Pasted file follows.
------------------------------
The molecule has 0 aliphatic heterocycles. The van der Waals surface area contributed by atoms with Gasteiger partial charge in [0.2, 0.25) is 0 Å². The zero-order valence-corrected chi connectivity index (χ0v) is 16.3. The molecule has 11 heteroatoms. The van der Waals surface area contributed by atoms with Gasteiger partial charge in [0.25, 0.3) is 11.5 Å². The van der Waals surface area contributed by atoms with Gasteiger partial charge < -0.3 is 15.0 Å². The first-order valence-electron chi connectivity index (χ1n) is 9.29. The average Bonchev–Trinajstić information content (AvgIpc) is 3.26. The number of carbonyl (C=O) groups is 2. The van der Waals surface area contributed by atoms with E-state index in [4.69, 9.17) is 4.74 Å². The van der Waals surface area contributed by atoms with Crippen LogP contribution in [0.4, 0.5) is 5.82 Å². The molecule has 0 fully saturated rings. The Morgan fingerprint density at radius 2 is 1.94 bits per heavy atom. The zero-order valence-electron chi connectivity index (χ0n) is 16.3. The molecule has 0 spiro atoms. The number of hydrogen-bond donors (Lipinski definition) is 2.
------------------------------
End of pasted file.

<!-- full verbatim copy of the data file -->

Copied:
The molecule has 0 aliphatic heterocycles. The van der Waals surface area contributed by atoms with Gasteiger partial charge in [0.2, 0.25) is 0 Å². The zero-order valence-corrected chi connectivity index (χ0v) is 16.3. The molecule has 11 heteroatoms. The van der Waals surface area contributed by atoms with Gasteiger partial charge in [0.25, 0.3) is 11.5 Å². The van der Waals surface area contributed by atoms with Gasteiger partial charge < -0.3 is 15.0 Å². The first-order valence-electron chi connectivity index (χ1n) is 9.29. The average Bonchev–Trinajstić information content (AvgIpc) is 3.26. The number of carbonyl (C=O) groups is 2. The van der Waals surface area contributed by atoms with E-state index in [4.69, 9.17) is 4.74 Å². The van der Waals surface area contributed by atoms with Crippen LogP contribution in [0.4, 0.5) is 5.82 Å². The molecule has 0 fully saturated rings. The Morgan fingerprint density at radius 2 is 1.94 bits per heavy atom. The zero-order valence-electron chi connectivity index (χ0n) is 16.3. The molecule has 0 spiro atoms. The number of hydrogen-bond donors (Lipinski definition) is 2.